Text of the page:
Arjun Neil AlimFri, 2 April 2021, 2:08 pm
Across town, people walk barefoot. European accents echo around the bars and restaurants. And there is not a mask in sight.
While the allure of Dubai fades due to the United Arab Emirates’ addition to the UK’s “red list”, the Kenyan coast has seen soaring numbers of visitors and well-heeled Covid “escapees”.
On Lamu, an island off the coast of the East African nation and not far from the border with Somalia, I heard English, French, Italian, Spanish and Swahili on a single bar terrace in January.
The manager of the Peponi Hotel, one of the most well-known places to stay on the island – where a double suite costs $270 (£193) per night – said: “It’s crazy how busy it’s been. We’re full most weekends. A lot of Europeans and Brits are coming down to stay for long periods.” Peponi is seeing its best season in its history, with 80 per cent occupancy during January.
Brian Hingerty, a 22-year-old musician from California who is renting a flat in Shela, the upmarket village on Lamu island, added: “It’s almost entirely Brits. They say half of Notting Hill is here.
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“Everyone you meet here has had a deadline [to leave] of 8-10-12 days, then the next thing you know they’ve extended another two weeks, three weeks. It’s hard to find an apartment here now. The town is full.”
Travellers from the UK to Kenya are exempt from quarantine and require only a negative Covid-19 test taken within 96 hours of travel to enter. However, since 4 January, all leisure travel both within and beyond the UK is banned for all but the most essential reasons, until 17 May at the earliest.
Oscar is a 19-year-old student at Oxford Brookes University who came out to Kenya on a family holiday at Christmas. He and his parents were meant to leave after a few weeks but have ended up staying on Lamu Island for over three months. He says: “It’s sociable here. I can work remotely. Why wouldn’t we stay?”
Lamu Island has traditionally been a popular tourist destination within Kenya. The island is Muslim-majority and heavily reliant on tourism. It has a vivid history, having served as a trading post for goods and slaves for the Portuguese in the 16th and 17th centuries, before becoming an Omani protectorate until the mid-19th century.
Since the end of 2020, there have been reports of celebrities staying in and around Shela, and of parties in the evenings until the national curfew of 10pm. At Manda Bay, a luxury lodge on Manda Island, next to Lamu, where a single beach-view room costs $440 per night, the owners confirmed that they had received several multiple week bookings from British tourists.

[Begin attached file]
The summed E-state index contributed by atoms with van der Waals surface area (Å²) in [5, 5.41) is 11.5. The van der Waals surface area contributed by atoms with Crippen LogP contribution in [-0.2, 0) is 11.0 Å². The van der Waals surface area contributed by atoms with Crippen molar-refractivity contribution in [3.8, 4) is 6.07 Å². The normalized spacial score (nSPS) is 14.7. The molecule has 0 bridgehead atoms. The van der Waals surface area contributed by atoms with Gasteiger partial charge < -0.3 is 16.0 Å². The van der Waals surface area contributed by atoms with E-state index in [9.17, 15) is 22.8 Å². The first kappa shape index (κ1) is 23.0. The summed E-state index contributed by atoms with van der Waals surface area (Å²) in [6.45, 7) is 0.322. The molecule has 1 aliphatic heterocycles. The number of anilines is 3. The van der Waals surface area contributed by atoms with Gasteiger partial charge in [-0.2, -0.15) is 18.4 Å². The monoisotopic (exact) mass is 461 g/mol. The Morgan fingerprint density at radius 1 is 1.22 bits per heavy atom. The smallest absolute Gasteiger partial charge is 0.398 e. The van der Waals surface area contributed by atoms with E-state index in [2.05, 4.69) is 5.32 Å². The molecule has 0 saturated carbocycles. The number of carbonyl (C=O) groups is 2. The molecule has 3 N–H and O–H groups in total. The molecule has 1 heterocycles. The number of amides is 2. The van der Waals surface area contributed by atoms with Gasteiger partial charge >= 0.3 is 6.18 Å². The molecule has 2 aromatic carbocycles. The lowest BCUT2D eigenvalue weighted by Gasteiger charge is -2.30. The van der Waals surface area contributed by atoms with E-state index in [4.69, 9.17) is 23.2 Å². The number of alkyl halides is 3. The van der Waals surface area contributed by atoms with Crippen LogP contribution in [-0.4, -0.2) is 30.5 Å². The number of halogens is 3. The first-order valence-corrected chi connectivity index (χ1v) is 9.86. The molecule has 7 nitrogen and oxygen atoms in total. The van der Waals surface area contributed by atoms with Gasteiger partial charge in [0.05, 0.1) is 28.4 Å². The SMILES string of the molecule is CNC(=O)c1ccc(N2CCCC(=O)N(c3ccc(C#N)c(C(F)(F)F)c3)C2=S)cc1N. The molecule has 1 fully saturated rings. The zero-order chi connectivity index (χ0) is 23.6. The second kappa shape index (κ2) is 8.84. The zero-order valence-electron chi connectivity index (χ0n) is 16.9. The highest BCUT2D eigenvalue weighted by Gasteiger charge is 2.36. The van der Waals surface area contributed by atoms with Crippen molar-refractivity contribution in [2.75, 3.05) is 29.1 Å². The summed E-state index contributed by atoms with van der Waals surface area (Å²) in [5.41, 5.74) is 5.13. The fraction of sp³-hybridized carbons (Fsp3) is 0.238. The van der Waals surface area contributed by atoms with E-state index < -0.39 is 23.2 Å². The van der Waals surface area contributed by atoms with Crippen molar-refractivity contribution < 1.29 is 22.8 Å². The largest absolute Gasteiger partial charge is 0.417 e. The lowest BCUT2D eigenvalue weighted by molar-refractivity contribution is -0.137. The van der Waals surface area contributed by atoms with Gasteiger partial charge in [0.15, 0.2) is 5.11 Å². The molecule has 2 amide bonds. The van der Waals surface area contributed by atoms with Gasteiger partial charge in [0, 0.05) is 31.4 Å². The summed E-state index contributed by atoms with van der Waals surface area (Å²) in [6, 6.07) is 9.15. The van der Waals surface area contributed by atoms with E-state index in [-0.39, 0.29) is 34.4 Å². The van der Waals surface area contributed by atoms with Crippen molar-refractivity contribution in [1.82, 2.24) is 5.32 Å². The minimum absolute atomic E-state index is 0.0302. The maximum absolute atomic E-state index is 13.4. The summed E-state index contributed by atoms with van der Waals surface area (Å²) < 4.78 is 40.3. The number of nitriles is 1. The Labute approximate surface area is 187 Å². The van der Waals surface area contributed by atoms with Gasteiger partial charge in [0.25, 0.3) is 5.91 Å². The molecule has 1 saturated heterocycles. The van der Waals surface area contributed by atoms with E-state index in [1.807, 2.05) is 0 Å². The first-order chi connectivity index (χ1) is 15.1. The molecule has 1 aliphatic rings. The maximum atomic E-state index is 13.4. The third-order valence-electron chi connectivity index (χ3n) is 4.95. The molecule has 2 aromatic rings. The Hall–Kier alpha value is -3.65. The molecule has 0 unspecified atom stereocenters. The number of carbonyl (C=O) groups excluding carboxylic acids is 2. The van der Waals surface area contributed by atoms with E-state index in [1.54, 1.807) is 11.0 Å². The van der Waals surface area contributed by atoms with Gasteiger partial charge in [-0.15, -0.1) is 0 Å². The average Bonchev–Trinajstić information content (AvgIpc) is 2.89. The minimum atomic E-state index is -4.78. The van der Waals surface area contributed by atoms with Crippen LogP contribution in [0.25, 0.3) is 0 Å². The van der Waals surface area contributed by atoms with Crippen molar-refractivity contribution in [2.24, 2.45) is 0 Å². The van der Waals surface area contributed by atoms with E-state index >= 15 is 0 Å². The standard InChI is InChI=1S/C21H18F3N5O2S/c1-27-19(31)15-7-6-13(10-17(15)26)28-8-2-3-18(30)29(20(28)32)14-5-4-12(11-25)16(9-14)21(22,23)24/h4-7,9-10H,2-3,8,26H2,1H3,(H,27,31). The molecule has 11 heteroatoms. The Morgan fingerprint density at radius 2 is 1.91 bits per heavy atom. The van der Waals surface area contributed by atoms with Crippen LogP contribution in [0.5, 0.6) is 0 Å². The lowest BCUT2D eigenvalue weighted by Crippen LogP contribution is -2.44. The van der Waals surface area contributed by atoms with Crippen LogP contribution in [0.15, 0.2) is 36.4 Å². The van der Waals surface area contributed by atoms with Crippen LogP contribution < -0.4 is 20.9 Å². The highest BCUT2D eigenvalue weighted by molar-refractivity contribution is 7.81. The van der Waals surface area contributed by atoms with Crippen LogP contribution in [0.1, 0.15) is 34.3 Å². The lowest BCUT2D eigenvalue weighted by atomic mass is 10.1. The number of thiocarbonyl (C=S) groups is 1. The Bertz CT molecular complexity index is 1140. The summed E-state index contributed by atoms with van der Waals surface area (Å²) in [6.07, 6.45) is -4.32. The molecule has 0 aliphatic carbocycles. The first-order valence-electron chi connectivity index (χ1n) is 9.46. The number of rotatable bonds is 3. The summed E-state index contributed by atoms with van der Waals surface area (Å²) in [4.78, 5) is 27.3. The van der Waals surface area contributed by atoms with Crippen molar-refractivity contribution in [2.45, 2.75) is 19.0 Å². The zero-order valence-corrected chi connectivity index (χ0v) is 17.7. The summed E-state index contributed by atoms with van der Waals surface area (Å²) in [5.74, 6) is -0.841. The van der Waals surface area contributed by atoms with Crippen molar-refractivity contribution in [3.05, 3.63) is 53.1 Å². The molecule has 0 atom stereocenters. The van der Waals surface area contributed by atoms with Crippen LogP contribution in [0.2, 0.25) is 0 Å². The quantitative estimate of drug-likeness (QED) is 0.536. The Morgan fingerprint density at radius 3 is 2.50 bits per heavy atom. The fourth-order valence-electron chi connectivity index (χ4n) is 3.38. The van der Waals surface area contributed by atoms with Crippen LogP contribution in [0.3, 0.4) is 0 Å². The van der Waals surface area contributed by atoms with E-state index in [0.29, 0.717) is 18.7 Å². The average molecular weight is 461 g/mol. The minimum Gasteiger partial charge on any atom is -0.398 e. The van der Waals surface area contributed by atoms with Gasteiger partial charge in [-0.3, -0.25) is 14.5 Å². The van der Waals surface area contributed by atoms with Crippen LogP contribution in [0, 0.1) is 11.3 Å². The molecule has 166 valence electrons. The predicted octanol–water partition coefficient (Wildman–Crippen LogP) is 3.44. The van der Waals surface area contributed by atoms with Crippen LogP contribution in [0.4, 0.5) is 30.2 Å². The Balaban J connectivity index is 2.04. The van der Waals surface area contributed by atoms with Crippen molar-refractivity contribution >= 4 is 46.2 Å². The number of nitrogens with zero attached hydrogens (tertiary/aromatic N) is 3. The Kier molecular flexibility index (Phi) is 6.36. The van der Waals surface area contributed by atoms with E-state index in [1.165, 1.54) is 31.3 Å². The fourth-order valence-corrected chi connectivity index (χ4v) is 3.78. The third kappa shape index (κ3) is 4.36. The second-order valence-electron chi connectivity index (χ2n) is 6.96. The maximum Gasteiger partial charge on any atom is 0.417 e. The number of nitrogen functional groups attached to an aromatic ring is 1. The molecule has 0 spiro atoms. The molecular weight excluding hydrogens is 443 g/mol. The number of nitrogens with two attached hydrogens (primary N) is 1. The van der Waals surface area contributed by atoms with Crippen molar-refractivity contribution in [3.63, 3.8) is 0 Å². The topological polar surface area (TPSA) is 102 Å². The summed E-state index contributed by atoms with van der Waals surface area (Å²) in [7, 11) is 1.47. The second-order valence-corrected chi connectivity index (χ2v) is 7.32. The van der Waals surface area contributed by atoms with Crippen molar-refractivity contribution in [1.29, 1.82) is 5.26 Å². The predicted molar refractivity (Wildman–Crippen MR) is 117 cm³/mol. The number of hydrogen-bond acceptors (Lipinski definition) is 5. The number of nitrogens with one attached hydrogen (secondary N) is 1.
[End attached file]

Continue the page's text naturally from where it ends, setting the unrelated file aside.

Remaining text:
One British traveller, a 31-year-old woman from London who asked not to be named, told The Independent that she came out to the coast for a holiday after leaving her job in finance.
She said: “I had that rare ‘between jobs’ time off and was keen to try and not spend the time sitting on my sofa in East London. Kenya was one of the few places to which I could still get a commercial flight from London.
“I’ve eaten out for every meal – mostly fresh local seafood – drunk in bars, danced, met new people, attended parties on the beach. What you can’t do in London is available here, and on tap.”
Further south in Kenya, an hour’s drive from Mombasa, lies Diani Beach – known for its white sandy stretches and spacious villas. Oli Prevett, 36, and Hal McRitchie, 38, are two entrepreneurs from Cambridge who opened a beach bar and restaurant in the area in December 2019.
They told The Independent that, after a rough period from March 2020 when Kenya imposed a strict lockdown, the Salty Squid Beach Bar & Restaurant has now hit new heights in business, with huge numbers of local and international tourists.
“A surprising number of Europeans have come out in the last few months, especially English families,” says Prevett. “There’s a lot of people enrolling their kids in local schools for a term because they just don’t want to deal with the UK.”
Further north in Malindi and Watamu, two holiday destinations traditionally popular with Italian and British expatriate communities, business is also booming. The rise of a domestic market for tourism among the rapidly expanding Kenyan middle classes has made an impact.
Hemingway’s, a five-star hotel in Watamu, was almost fully booked for the first week of March. Damian Davies, who was involved in setting up Hemingway’s and is now a managing director of another resort in the area, Turtle Bay Beach Club, said: “The property market is in private rentals here due to the Covid risk. The interest in Watamu is people looking to rent or buy lovely houses. People have realised they can work in very diverse jobs from destinations like Watamu and Lamu.”
Many locals, like Joseph Marimba, welcome the surge in tourism in the area. Marimba worked in hospitality until 2016, when he suffered a violent mugging in Lamu town and lost his left hand. Now he works at a gelateria in Shela called GeLamu.
“We have a lot of people coming every day,” he said. “I’m happy they’re coming because they’re spending money and enjoying themselves.”
However, Daniela Blattler, the 57-year-old Swiss founder of GeLamu, is less enthusiastic about this new wave of tourism. “I’ve never seen so many people in Lamu in 18 years,” said the entrepreneur.
“Everyone is arriving with a mask. After not more than 20 minutes they throw their mask away. I’m waiting for the big disaster that we’re all going to get sick.”